Tennessee Appellate Court Reverses Lower Court’s Alimony In Futuro Ruling

In Tennessee, there are four different types of alimony as provided at TCA 36-5-121: alimony

  • Rehabilitative Alimony is awarded to help a spouse who’s been out of the workforce or who doesn’t have the ability to earn an income enjoy a standard of living similar to the one that he or she had during marriage. The court typically orders rehabilitative alimony so that a spouse can go to school or get training in order to earn more money.
  • Alimony in Futuro (also called Periodic Alimony) is an order for support that will be paid over a long period of time to a spouse who is unable to earn enough income to enjoy an appropriate standard of living. This type of alimony is more common where the marriage was long and the spouse has little chance of returning to the workforce at full capacity.
  • Transitional Alimony is support paid for a definite period of time when rehabilitation is not necessary but one spouse needs some time to adjust to new financial circumstances after separation or divorce.
  • Alimony in Solido (also called Lump Sum Alimony) is a form of long term support where the court calculates the total amount of support at the time of the order. Payments may be made in installments in a set amount over a certain period of time.

The facts of Ezekiel v. Ezekiel are Angela Rose Kee Ezekiel (Wife) filed a complaint for divorce on October 3, 2012 against David Ezekiel (Husband). At that time, the parties had been married approximately 24 years and the marriage had produced no children. Wife was 58 years old, in good health, and working full-time while Husband was 47 years old, in fair health, and also working full-time. The complaint alleged irreconcilable differences.

In addition to an equitable division of the marital property, Wife requested temporary and permanent alimony. Husband filed an answer and counter-claim admitting that irreconcilable differences existed and that the parties’ marital property should be equitably divided. Husband denied, however, that Wife was entitled to alimony, either temporary or permanent. In addition, Husband alleged that wife was guilty of inappropriate marital conduct. The parties participated in mediation on August 21, 2013, which mediation was unsuccessful.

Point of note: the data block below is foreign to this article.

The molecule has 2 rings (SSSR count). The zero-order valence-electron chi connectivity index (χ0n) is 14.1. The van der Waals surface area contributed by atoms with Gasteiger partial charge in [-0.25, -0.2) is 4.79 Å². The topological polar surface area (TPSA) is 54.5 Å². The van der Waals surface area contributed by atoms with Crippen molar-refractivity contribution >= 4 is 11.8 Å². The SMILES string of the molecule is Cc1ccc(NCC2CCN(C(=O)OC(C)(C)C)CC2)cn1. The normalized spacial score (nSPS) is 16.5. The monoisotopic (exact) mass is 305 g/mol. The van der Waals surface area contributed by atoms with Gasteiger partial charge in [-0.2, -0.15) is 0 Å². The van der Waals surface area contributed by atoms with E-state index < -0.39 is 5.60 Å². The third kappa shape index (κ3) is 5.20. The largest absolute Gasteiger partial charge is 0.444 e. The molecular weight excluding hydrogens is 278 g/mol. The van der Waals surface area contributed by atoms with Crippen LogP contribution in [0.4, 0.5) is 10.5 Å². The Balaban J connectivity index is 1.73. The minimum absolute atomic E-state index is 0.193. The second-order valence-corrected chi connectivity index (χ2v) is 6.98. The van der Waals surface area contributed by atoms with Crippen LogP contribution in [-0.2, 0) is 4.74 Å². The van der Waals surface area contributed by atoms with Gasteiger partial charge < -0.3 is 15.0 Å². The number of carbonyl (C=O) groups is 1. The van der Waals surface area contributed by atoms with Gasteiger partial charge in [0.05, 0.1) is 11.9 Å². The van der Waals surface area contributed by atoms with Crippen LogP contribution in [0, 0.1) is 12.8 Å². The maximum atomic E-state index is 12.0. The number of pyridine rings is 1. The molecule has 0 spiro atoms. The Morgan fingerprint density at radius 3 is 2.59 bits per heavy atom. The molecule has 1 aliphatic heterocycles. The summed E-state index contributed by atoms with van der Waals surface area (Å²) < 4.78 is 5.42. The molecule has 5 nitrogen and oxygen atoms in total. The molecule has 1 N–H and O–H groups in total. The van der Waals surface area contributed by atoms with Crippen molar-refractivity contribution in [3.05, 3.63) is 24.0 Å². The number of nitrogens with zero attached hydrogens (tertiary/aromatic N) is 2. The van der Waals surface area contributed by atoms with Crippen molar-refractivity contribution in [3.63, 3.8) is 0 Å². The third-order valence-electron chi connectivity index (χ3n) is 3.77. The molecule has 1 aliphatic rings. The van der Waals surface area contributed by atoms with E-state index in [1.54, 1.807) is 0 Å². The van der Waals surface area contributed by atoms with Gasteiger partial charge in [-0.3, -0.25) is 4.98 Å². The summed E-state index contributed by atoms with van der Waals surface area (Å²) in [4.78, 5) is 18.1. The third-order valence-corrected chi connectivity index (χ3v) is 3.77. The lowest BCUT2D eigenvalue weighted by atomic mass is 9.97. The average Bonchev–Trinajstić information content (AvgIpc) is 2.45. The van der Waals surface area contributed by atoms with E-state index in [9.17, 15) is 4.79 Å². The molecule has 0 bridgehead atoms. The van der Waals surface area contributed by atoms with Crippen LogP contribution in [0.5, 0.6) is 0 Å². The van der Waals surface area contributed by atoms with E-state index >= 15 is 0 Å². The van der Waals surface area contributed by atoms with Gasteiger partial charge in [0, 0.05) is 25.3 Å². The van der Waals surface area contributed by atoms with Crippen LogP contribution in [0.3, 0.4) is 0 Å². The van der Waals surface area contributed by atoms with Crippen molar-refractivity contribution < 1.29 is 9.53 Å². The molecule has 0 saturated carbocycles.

Mediation failed and a trial was held and the Wife requested $700 per month in alimony in futuroThe trial court, however, awarded Wife $250 per month in alimony in futuro until she retired from her employment. Thereafter, Wife was to receive $100 per month, payable until Wife’s death or remarriage.

Husband appealed to The Court of Appeals of Tennessee at Jackson arguing that the trial  court erred in awarding Wife alimony in futuro in the amount of $250.00 per month until she retired and $100.00 per month thereafter.

After reviewing the record, the Appellate Court concluded the following:

Based upon the undisputed facts in the record, Husband simply does not have the excess income to pay Wife support of this amount. In addition, Wife has independent funds with which to finance her retirement, including her pension with the penitentiary, her 401K, and the funds awarded to her from Husband’s 401K, as well as her social security benefits, as specifically found by the trial court. Given these funds, it is not clear that Wife will be in need of alimony even after her retirement; thus, despite the long duration of the parties’ marriage, the presumption in favor of rehabilitative or transitional alimony inherent in the Tennessee alimony statute militates in favor of short-term support. Consequently, the trial court’s own findings regarding Wife’s expenses, the purpose of the alimony award to Wife, and Husband’s excess income, do not support the alimony award in this case.

Based upon the foregoing, we have determined that Wife has a significant need for spousal support and Husband has some ability to pay. Accordingly, we conclude that Wife is entitled to an award of $43.00 per month in transitional alimony, to be paid until her retirement.

Therefore, the trial court’s ruling as it related to alimony was reversed with the amount of the award being lowered from $250 to $43 per month. Additionally, the type of alimony was changed from alimony in futuro to transitional alimony that is to end when Wife retires.

If you are considering divorce and concerned about unfairly having to pay alimony when your spouse has approximately the same income and retirement savings as you, you should seek the services of an experienced family law attorney. Contact attorney Donna Wagner for a consultation.

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